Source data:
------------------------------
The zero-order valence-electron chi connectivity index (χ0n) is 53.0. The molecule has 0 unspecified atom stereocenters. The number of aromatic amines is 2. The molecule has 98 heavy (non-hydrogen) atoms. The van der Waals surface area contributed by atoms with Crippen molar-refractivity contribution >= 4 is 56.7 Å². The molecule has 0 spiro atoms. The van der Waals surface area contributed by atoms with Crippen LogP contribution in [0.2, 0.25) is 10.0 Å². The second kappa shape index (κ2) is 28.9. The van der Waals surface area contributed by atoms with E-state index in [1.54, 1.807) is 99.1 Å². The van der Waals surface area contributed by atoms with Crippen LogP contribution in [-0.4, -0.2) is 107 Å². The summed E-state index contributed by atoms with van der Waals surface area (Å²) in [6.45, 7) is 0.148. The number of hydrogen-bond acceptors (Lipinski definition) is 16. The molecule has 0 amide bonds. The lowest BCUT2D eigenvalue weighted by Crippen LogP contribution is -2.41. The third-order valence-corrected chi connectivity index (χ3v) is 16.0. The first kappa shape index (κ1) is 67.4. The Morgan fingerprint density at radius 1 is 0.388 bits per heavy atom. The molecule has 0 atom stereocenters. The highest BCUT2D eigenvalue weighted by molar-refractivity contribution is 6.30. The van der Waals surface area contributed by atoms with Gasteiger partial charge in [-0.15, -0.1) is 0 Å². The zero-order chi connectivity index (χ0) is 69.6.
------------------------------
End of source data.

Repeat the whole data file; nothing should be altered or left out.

The zero-order valence-electron chi connectivity index (χ0n) is 53.0. The molecule has 0 unspecified atom stereocenters. The number of aromatic amines is 2. The molecule has 98 heavy (non-hydrogen) atoms. The van der Waals surface area contributed by atoms with Crippen molar-refractivity contribution >= 4 is 56.7 Å². The molecule has 0 spiro atoms. The van der Waals surface area contributed by atoms with Crippen LogP contribution in [0.2, 0.25) is 10.0 Å². The second kappa shape index (κ2) is 28.9. The van der Waals surface area contributed by atoms with E-state index in [1.54, 1.807) is 99.1 Å². The van der Waals surface area contributed by atoms with Crippen LogP contribution in [-0.4, -0.2) is 107 Å². The summed E-state index contributed by atoms with van der Waals surface area (Å²) in [6.45, 7) is 0.148. The number of hydrogen-bond acceptors (Lipinski definition) is 16. The molecule has 0 amide bonds. The lowest BCUT2D eigenvalue weighted by Crippen LogP contribution is -2.41. The third-order valence-corrected chi connectivity index (χ3v) is 16.0. The first kappa shape index (κ1) is 67.4. The Morgan fingerprint density at radius 1 is 0.388 bits per heavy atom. The molecule has 0 atom stereocenters. The highest BCUT2D eigenvalue weighted by molar-refractivity contribution is 6.30. The van der Waals surface area contributed by atoms with Gasteiger partial charge in [-0.15, -0.1) is 0 Å². The zero-order chi connectivity index (χ0) is 69.6.